The intelligent and technical sequences of Thai massage allow the body to relax easily and efficiently. Thai massage usually begins with the feet, with the client lying on their back. We start with pressure and acupressure on the feet and legs, then acupressure along the sen line. Once we’ve warmed up the muscles and fascia, we can begin passive stretching. We continue this technical sequence as we progress towards the head.

After 20 years of training, practicing and teaching, I define Thai massage as an ancient and powerful healing method that combines deep compression, acupressure and passive yogic stretching to restore balance to the mind and body.

east meets west

A Thai massage is so different from a typical table massage that I often feel that the word massage is not enough to describe the experience. I tell my clients that getting a Thai massage is like going to a chiropractor, acupuncturist, massage therapist, and yoga class all at the same time! It’s a unique and comprehensive bodywork experience.

Traditionally, there are esoteric explanations for practicing Thai massage in a certain way, influenced by the cultural and spiritual aspects of Thai culture. Each class begins with a ceremony called a wai khru, a short mantra that honors the lineage of Thai massage teachers. The custom of performing wai khru can be seen in many other parts of Thai life, including before martial arts competitions and at the beginning of elementary school each year.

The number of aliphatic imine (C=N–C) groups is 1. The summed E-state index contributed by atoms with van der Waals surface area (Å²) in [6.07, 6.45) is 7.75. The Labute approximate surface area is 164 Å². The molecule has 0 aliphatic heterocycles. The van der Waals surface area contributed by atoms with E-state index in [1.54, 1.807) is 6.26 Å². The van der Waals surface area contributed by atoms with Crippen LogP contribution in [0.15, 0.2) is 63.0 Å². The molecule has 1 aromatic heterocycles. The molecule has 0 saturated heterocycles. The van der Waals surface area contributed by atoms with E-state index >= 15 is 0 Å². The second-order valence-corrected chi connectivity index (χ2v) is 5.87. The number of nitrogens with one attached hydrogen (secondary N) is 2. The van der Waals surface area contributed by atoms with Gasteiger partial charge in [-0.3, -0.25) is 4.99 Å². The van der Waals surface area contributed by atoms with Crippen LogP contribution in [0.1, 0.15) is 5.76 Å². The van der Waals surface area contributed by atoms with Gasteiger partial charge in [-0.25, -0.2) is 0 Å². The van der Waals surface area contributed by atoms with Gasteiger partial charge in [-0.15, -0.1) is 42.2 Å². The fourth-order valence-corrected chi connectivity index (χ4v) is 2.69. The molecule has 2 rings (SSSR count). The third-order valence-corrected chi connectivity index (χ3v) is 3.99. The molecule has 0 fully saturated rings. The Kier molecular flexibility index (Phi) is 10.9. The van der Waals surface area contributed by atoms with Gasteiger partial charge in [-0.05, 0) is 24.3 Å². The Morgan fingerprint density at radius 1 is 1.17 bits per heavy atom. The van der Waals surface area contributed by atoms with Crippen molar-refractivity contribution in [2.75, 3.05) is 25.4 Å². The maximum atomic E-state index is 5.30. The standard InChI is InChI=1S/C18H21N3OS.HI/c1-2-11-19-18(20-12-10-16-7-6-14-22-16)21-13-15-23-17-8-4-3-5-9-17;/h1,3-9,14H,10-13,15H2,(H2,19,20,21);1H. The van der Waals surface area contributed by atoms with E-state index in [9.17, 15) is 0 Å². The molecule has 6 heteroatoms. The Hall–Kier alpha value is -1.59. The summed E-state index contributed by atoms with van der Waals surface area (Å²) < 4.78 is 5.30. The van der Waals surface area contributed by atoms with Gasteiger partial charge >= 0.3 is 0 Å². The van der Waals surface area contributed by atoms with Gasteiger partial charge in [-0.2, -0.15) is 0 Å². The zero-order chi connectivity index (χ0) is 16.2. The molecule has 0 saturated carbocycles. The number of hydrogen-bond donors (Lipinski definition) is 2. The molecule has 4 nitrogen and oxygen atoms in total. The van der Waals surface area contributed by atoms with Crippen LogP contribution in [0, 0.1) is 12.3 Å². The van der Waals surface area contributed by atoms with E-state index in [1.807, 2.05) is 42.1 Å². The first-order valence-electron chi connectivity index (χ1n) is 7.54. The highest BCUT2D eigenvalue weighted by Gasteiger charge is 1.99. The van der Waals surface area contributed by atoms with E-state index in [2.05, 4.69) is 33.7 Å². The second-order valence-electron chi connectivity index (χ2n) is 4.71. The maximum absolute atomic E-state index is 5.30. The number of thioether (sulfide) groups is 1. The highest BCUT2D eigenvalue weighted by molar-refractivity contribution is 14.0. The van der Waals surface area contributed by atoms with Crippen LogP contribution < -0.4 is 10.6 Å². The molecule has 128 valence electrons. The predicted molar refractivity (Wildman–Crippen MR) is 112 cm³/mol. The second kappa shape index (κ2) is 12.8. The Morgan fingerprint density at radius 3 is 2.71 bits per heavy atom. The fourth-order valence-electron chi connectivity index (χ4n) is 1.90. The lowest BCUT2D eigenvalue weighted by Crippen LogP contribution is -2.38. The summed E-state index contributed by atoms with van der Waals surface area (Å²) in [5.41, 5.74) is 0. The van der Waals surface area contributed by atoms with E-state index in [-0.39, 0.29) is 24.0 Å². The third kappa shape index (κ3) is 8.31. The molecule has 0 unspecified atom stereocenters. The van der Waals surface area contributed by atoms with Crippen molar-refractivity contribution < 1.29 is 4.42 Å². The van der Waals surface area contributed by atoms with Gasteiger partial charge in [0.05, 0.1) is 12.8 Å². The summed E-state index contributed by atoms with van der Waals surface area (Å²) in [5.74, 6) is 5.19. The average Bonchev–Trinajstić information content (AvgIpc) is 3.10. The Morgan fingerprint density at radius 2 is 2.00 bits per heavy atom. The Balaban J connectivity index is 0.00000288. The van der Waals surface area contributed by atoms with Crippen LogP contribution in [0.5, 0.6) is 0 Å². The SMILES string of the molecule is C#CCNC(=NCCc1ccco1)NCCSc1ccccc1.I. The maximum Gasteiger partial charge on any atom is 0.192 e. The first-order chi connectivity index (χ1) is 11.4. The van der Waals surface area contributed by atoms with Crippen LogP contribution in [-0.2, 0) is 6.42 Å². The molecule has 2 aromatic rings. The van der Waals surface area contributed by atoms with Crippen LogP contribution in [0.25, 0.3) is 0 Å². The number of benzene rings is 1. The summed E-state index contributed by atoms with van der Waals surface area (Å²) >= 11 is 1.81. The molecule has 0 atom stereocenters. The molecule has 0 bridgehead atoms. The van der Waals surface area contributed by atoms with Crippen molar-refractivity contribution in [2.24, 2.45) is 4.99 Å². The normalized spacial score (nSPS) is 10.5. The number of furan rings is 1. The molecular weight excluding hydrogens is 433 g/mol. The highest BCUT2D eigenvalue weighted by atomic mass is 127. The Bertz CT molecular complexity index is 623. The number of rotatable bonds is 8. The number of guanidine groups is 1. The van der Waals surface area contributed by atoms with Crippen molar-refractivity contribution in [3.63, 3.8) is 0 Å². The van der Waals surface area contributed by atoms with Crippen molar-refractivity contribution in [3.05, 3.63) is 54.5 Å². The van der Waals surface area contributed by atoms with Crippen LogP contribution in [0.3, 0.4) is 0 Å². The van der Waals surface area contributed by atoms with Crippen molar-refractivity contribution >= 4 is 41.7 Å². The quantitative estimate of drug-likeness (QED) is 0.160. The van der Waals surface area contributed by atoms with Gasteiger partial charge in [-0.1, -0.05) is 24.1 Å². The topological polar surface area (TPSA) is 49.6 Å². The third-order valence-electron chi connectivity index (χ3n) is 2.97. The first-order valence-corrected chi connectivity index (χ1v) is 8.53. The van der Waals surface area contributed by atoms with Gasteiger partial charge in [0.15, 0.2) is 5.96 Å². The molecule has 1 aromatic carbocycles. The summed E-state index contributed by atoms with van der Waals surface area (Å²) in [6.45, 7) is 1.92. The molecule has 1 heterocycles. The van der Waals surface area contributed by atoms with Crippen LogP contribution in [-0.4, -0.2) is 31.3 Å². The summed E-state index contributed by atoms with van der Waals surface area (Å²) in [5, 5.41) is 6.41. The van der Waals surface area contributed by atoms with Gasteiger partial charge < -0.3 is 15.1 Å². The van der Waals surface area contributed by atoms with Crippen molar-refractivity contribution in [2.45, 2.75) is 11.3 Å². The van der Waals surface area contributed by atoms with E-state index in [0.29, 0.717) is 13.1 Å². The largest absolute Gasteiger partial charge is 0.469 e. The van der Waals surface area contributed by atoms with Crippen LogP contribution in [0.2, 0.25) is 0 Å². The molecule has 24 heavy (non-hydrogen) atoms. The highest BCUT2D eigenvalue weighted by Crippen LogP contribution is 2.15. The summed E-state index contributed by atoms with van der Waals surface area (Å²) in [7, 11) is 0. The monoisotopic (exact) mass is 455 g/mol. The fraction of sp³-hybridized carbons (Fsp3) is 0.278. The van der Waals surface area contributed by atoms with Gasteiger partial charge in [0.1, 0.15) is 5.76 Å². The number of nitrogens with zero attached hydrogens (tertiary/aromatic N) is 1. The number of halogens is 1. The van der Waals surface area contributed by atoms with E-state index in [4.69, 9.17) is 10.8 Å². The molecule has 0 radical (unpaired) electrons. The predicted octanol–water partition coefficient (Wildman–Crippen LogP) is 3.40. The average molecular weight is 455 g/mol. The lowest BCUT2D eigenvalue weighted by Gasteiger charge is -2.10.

The sequence of Thai massage techniques also has esoteric meanings: it is said that the body is like a lotus flower, the lower body is the stem and trunk, and the upper body is the flower, through this work we can remove the dirt from the stem and allow the flower to bloom. In other words, through acupressure along the energy channels of the body, we remove blockages so that life force can flow unimpeded.

As Thai massage has entered the modern mainstream, we have also been able to appreciate the physiological aspects and benefits of this modality from a Western perspective. Intensively studied and practiced over time, it is clear that Thai massage is an ancient form of what we now know as myofascial release. As the therapist applies slow, deep compressions to the hands, feet, knees, and elbows, muscles and fascia soften, localized circulation increases, and trigger points are deactivated.

The body’s sen line, or energy line, coincides with the myofascial meridian